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Using Walls to Provide Natural Daylight in Metal Buildings

Posted on February 9, 2017 by Liz McDonald

Before the common availability of electrical lighting, natural daylight was the only real option in buildings. Many solutions, both simple and sophisticated, have evolved from the quest of bringing natural sunlight into the building envelope. Current building trends have seen a renewed interest in reviving the techniques of using natural daylight as a replacement for electrical lighting to create more appealing spaces that are also less costly to operate. Daylight can enter through the building walls, the roof, or both. In this discussion, we will focus on some basic techniques of using walls to provide daylighting.

Design Tools: Many resources and computer modeling tools address daylighting in considerable depth. One of the most concise and useful resources is from the not-for-profit organization Architecture 2030, whose mission is to reduce energy usage in buildings. The 2030 Palette provides not only “rule-of-thumb” guidelines but also examples of design principles put into practice, plus detailed informational resources (www.2030palette.org). Using such information for metal buildings relies on the same fundamental daylighting principles that apply to any other building; however, there are a few specific things to keep in mind with metal building construction.

Building Shape: A multi-story building that is shaped to maximize access to daylight typically has a narrow footprint. Since it is difficult to direct sunlight deeply into a building from an exterior wall, a narrow shape allows more of the spaces to have access to the light source on an exterior wall. Building footprints can be elongated, curved, or be made up of multiple smaller shapes to achieve the best access to daylight. Using high ceilings and high windows allows daylight to penetrate deeper into buildings compared to those with low ceilings and lower windows. If buildings are elongated in the east-west direction, the longer north and south sides will be exposed to different types of direct and indirect daylighting. If they are elongated in the north-south direction, then the longer sides will receive direct sunlight at different times of the day and indirect sunlight at others.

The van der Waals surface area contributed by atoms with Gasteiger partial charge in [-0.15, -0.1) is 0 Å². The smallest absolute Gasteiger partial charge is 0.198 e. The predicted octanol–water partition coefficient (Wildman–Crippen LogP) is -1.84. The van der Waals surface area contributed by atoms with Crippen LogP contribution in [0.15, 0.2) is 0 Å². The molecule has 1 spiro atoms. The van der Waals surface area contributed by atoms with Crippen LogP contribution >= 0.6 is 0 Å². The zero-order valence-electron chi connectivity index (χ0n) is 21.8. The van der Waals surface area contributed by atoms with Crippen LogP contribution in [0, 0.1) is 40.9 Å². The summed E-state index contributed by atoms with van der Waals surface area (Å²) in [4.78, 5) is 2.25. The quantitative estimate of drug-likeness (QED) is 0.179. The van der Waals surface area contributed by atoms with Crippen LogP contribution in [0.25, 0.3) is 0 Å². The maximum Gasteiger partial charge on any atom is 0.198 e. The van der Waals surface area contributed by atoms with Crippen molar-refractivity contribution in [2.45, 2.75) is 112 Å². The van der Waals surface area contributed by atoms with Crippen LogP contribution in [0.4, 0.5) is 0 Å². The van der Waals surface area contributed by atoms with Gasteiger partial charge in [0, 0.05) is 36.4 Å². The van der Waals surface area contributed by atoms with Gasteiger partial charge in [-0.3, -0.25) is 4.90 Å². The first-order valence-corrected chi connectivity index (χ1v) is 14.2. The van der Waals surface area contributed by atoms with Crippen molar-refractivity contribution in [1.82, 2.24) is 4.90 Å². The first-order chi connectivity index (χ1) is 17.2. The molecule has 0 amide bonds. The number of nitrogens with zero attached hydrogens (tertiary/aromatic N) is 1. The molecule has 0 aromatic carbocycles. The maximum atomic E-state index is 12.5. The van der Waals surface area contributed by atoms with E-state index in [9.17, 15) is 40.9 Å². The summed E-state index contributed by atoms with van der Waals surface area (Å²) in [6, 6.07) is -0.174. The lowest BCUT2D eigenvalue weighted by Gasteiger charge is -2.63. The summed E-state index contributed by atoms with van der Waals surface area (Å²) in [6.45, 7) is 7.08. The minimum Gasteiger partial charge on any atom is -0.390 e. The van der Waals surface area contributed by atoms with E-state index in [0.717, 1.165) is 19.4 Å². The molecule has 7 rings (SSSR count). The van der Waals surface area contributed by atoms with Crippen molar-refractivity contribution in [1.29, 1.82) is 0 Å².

Exterior Wall Daylighting: The 2030 Palette suggests that acceptable interior daylight levels for task lighting can be achieved at a depth of 1.5 to 2 times the height of a glazed opening (i.e., window, panels, etc.). In most cases, that equates to between 10 to 20 feet inside the building from the wall, although a tall metal building with upper-level windows or light transmitting panels will have an advantage. An interior light shelf added to a glazed opening will reflect daylight deeper into a space, and can increase the useful daylighting depth to 2.5 times the height of the glazed opening.

The total amount of glazing area along an exterior wall is also important in terms of effectiveness. The general rule of thumb in this case is to provide glazing in 10 -15 percent of a wall area at a minimum, for basic daylighting levels, with 15 – 25 percent preferred for more-adequate daylighting levels. (Note that most energy codes are based on a maximum of 30 – 40 percent total glazed openings in walls.) Where possible, daylighting spaces from multiple sides can provide lighting that is more evenly distributed while producing less glare in the space. When it is not possible to provide daylighting from multiple sides, utilizing lighter colors for side walls and ceilings and incorporating high ceilings and windows with light shelves will help.

Conclusion: Incorporating these principles of exterior wall daylighting into the design of metal buildings has been embraced by many metal building manufacturers. By working directly with a manufacturer during the building design process, the benefits of daylighting can be achieved using conventional metal building construction techniques that are cost-effective and consistent with project time schedules.